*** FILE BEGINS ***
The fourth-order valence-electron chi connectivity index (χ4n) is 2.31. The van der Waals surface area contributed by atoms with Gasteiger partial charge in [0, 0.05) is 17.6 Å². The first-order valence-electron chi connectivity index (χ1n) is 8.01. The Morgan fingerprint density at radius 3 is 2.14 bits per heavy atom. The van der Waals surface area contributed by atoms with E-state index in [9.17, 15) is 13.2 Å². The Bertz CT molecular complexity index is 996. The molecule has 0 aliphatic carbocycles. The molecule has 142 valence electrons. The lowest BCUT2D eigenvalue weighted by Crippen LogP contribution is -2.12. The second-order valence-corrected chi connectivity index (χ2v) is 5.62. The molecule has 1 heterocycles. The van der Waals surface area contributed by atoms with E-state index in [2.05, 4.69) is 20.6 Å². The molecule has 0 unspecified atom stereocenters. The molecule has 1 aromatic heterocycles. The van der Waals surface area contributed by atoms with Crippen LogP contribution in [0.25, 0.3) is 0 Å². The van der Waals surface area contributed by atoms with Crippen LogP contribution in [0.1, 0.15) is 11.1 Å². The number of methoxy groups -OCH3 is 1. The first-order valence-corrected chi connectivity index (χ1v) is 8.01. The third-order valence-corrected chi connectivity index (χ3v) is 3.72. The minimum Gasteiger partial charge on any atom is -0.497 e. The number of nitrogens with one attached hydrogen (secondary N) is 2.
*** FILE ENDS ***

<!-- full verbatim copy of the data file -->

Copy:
The fourth-order valence-electron chi connectivity index (χ4n) is 2.31. The van der Waals surface area contributed by atoms with Gasteiger partial charge in [0, 0.05) is 17.6 Å². The first-order valence-electron chi connectivity index (χ1n) is 8.01. The Morgan fingerprint density at radius 3 is 2.14 bits per heavy atom. The van der Waals surface area contributed by atoms with E-state index in [9.17, 15) is 13.2 Å². The Bertz CT molecular complexity index is 996. The molecule has 0 aliphatic carbocycles. The molecule has 142 valence electrons. The lowest BCUT2D eigenvalue weighted by Crippen LogP contribution is -2.12. The second-order valence-corrected chi connectivity index (χ2v) is 5.62. The molecule has 1 heterocycles. The van der Waals surface area contributed by atoms with E-state index in [2.05, 4.69) is 20.6 Å². The molecule has 0 unspecified atom stereocenters. The molecule has 1 aromatic heterocycles. The van der Waals surface area contributed by atoms with Crippen LogP contribution in [0.25, 0.3) is 0 Å². The van der Waals surface area contributed by atoms with Crippen LogP contribution in [0.1, 0.15) is 11.1 Å². The number of methoxy groups -OCH3 is 1. The first-order valence-corrected chi connectivity index (χ1v) is 8.01. The third-order valence-corrected chi connectivity index (χ3v) is 3.72. The minimum Gasteiger partial charge on any atom is -0.497 e. The number of nitrogens with one attached hydrogen (secondary N) is 2.